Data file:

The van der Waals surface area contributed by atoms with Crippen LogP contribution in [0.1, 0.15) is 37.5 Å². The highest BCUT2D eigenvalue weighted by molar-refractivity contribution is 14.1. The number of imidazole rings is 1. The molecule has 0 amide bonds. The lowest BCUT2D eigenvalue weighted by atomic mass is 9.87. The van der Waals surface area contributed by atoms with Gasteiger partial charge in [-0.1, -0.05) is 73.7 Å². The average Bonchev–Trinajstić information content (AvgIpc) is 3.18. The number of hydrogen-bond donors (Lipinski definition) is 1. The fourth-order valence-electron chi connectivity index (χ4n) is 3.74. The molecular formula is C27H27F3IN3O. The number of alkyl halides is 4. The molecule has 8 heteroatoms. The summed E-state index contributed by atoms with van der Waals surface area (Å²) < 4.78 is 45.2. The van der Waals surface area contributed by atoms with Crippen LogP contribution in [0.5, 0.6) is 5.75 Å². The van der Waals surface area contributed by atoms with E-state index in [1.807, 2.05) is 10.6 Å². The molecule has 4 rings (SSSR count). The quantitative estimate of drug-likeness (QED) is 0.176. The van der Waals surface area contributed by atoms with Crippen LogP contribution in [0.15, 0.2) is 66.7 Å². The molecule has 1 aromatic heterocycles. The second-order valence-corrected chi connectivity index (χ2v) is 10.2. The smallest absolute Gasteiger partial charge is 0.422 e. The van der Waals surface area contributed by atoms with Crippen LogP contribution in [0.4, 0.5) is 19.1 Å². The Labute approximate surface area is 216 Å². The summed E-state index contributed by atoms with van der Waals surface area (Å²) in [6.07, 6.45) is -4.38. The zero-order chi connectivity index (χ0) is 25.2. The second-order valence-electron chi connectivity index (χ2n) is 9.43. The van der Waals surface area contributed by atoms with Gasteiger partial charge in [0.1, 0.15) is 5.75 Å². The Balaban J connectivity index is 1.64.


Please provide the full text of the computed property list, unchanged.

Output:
The van der Waals surface area contributed by atoms with Crippen LogP contribution in [0.1, 0.15) is 37.5 Å². The highest BCUT2D eigenvalue weighted by molar-refractivity contribution is 14.1. The number of imidazole rings is 1. The molecule has 0 amide bonds. The lowest BCUT2D eigenvalue weighted by atomic mass is 9.87. The van der Waals surface area contributed by atoms with Gasteiger partial charge in [-0.1, -0.05) is 73.7 Å². The average Bonchev–Trinajstić information content (AvgIpc) is 3.18. The number of hydrogen-bond donors (Lipinski definition) is 1. The fourth-order valence-electron chi connectivity index (χ4n) is 3.74. The molecular formula is C27H27F3IN3O. The number of alkyl halides is 4. The molecule has 8 heteroatoms. The summed E-state index contributed by atoms with van der Waals surface area (Å²) < 4.78 is 45.2. The van der Waals surface area contributed by atoms with Crippen LogP contribution in [0.5, 0.6) is 5.75 Å². The van der Waals surface area contributed by atoms with E-state index in [1.807, 2.05) is 10.6 Å². The molecule has 4 rings (SSSR count). The quantitative estimate of drug-likeness (QED) is 0.176. The van der Waals surface area contributed by atoms with Crippen LogP contribution in [0.15, 0.2) is 66.7 Å². The molecule has 1 aromatic heterocycles. The second-order valence-corrected chi connectivity index (χ2v) is 10.2. The smallest absolute Gasteiger partial charge is 0.422 e. The van der Waals surface area contributed by atoms with Crippen LogP contribution in [0.4, 0.5) is 19.1 Å². The Labute approximate surface area is 216 Å². The summed E-state index contributed by atoms with van der Waals surface area (Å²) in [6.07, 6.45) is -4.38. The zero-order chi connectivity index (χ0) is 25.2. The second-order valence-electron chi connectivity index (χ2n) is 9.43. The van der Waals surface area contributed by atoms with Gasteiger partial charge in [0.1, 0.15) is 5.75 Å². The Balaban J connectivity index is 1.64.